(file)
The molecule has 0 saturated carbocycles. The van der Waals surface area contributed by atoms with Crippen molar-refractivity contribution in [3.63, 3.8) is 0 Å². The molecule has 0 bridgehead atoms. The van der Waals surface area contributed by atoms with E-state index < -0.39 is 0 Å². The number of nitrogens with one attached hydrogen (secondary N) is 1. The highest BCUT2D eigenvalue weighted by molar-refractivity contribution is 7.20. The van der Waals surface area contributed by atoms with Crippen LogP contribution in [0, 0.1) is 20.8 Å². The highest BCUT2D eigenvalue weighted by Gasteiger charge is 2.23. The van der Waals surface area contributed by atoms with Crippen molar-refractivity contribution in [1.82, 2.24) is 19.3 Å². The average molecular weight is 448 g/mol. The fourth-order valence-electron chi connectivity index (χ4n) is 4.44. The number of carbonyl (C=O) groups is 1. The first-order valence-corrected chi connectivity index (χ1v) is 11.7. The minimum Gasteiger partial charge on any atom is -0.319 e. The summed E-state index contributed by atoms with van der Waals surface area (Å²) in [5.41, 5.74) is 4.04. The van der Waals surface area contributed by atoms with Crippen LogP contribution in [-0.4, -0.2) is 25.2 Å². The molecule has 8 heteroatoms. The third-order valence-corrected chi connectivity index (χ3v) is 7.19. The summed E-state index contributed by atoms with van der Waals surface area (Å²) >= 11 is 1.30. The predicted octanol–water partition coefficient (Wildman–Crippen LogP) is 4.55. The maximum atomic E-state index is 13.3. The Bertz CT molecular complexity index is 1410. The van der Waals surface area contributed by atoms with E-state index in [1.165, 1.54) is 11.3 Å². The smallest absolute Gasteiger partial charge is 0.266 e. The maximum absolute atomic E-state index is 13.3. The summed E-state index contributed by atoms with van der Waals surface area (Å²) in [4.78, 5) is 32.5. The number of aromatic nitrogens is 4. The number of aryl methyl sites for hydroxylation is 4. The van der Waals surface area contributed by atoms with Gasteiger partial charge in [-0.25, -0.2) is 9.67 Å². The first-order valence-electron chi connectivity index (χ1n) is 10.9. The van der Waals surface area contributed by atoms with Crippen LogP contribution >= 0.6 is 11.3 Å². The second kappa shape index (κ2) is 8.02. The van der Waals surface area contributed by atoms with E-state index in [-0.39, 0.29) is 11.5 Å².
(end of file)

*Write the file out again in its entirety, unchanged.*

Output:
The molecule has 0 saturated carbocycles. The van der Waals surface area contributed by atoms with Crippen molar-refractivity contribution in [3.63, 3.8) is 0 Å². The molecule has 0 bridgehead atoms. The van der Waals surface area contributed by atoms with E-state index < -0.39 is 0 Å². The number of nitrogens with one attached hydrogen (secondary N) is 1. The highest BCUT2D eigenvalue weighted by molar-refractivity contribution is 7.20. The van der Waals surface area contributed by atoms with Crippen LogP contribution in [0, 0.1) is 20.8 Å². The highest BCUT2D eigenvalue weighted by Gasteiger charge is 2.23. The van der Waals surface area contributed by atoms with Crippen molar-refractivity contribution in [1.82, 2.24) is 19.3 Å². The average molecular weight is 448 g/mol. The fourth-order valence-electron chi connectivity index (χ4n) is 4.44. The number of carbonyl (C=O) groups is 1. The first-order valence-corrected chi connectivity index (χ1v) is 11.7. The minimum Gasteiger partial charge on any atom is -0.319 e. The summed E-state index contributed by atoms with van der Waals surface area (Å²) in [5.41, 5.74) is 4.04. The van der Waals surface area contributed by atoms with Crippen LogP contribution in [-0.4, -0.2) is 25.2 Å². The molecule has 8 heteroatoms. The third-order valence-corrected chi connectivity index (χ3v) is 7.19. The summed E-state index contributed by atoms with van der Waals surface area (Å²) >= 11 is 1.30. The predicted octanol–water partition coefficient (Wildman–Crippen LogP) is 4.55. The maximum atomic E-state index is 13.3. The Bertz CT molecular complexity index is 1410. The van der Waals surface area contributed by atoms with E-state index in [1.165, 1.54) is 11.3 Å². The smallest absolute Gasteiger partial charge is 0.266 e. The maximum absolute atomic E-state index is 13.3. The summed E-state index contributed by atoms with van der Waals surface area (Å²) in [4.78, 5) is 32.5. The number of aromatic nitrogens is 4. The number of aryl methyl sites for hydroxylation is 4. The van der Waals surface area contributed by atoms with Gasteiger partial charge in [-0.25, -0.2) is 9.67 Å². The first-order valence-electron chi connectivity index (χ1n) is 10.9. The van der Waals surface area contributed by atoms with Crippen LogP contribution >= 0.6 is 11.3 Å². The second kappa shape index (κ2) is 8.02. The van der Waals surface area contributed by atoms with E-state index in [-0.39, 0.29) is 11.5 Å².